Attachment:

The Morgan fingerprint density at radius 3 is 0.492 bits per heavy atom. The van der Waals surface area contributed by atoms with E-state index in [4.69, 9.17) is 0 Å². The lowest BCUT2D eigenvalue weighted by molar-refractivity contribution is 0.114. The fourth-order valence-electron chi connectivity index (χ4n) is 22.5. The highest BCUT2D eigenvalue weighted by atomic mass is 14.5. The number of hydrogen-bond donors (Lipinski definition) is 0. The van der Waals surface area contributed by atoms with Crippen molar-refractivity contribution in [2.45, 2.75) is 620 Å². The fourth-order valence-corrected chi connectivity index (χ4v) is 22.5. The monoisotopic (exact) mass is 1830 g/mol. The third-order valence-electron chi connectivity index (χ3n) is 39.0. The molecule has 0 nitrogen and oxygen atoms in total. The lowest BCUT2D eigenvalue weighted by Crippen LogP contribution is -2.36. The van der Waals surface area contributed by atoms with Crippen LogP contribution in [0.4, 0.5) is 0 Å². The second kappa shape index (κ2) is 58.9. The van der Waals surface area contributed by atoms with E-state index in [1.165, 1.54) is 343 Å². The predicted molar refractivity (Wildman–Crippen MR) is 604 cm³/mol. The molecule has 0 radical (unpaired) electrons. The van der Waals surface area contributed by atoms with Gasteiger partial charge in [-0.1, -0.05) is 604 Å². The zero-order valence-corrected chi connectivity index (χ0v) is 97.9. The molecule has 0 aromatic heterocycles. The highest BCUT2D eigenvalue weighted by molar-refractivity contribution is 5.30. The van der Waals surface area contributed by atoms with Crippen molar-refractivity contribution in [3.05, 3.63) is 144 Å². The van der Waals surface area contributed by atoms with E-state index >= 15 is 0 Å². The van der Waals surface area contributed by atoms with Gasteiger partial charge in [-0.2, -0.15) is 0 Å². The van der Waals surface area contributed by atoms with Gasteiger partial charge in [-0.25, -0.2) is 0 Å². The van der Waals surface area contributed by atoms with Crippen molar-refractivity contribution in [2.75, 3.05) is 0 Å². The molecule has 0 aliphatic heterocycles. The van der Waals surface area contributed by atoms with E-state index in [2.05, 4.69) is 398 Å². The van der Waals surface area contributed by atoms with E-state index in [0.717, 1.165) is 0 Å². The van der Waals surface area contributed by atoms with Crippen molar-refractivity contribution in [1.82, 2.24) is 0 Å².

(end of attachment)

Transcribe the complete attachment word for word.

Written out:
The Morgan fingerprint density at radius 3 is 0.492 bits per heavy atom. The van der Waals surface area contributed by atoms with E-state index in [4.69, 9.17) is 0 Å². The lowest BCUT2D eigenvalue weighted by molar-refractivity contribution is 0.114. The fourth-order valence-electron chi connectivity index (χ4n) is 22.5. The highest BCUT2D eigenvalue weighted by atomic mass is 14.5. The number of hydrogen-bond donors (Lipinski definition) is 0. The van der Waals surface area contributed by atoms with Crippen molar-refractivity contribution in [2.45, 2.75) is 620 Å². The fourth-order valence-corrected chi connectivity index (χ4v) is 22.5. The monoisotopic (exact) mass is 1830 g/mol. The third-order valence-electron chi connectivity index (χ3n) is 39.0. The molecule has 0 nitrogen and oxygen atoms in total. The lowest BCUT2D eigenvalue weighted by Crippen LogP contribution is -2.36. The van der Waals surface area contributed by atoms with Crippen LogP contribution in [0.4, 0.5) is 0 Å². The second kappa shape index (κ2) is 58.9. The van der Waals surface area contributed by atoms with E-state index in [1.165, 1.54) is 343 Å². The predicted molar refractivity (Wildman–Crippen MR) is 604 cm³/mol. The molecule has 0 radical (unpaired) electrons. The van der Waals surface area contributed by atoms with Gasteiger partial charge in [-0.1, -0.05) is 604 Å². The zero-order valence-corrected chi connectivity index (χ0v) is 97.9. The molecule has 0 aromatic heterocycles. The highest BCUT2D eigenvalue weighted by molar-refractivity contribution is 5.30. The van der Waals surface area contributed by atoms with Crippen molar-refractivity contribution in [3.05, 3.63) is 144 Å². The van der Waals surface area contributed by atoms with E-state index >= 15 is 0 Å². The van der Waals surface area contributed by atoms with Gasteiger partial charge in [-0.2, -0.15) is 0 Å². The van der Waals surface area contributed by atoms with Gasteiger partial charge in [-0.25, -0.2) is 0 Å². The van der Waals surface area contributed by atoms with Crippen molar-refractivity contribution in [2.75, 3.05) is 0 Å². The molecule has 0 aliphatic heterocycles. The van der Waals surface area contributed by atoms with E-state index in [2.05, 4.69) is 398 Å². The van der Waals surface area contributed by atoms with E-state index in [0.717, 1.165) is 0 Å². The van der Waals surface area contributed by atoms with Crippen molar-refractivity contribution in [1.82, 2.24) is 0 Å².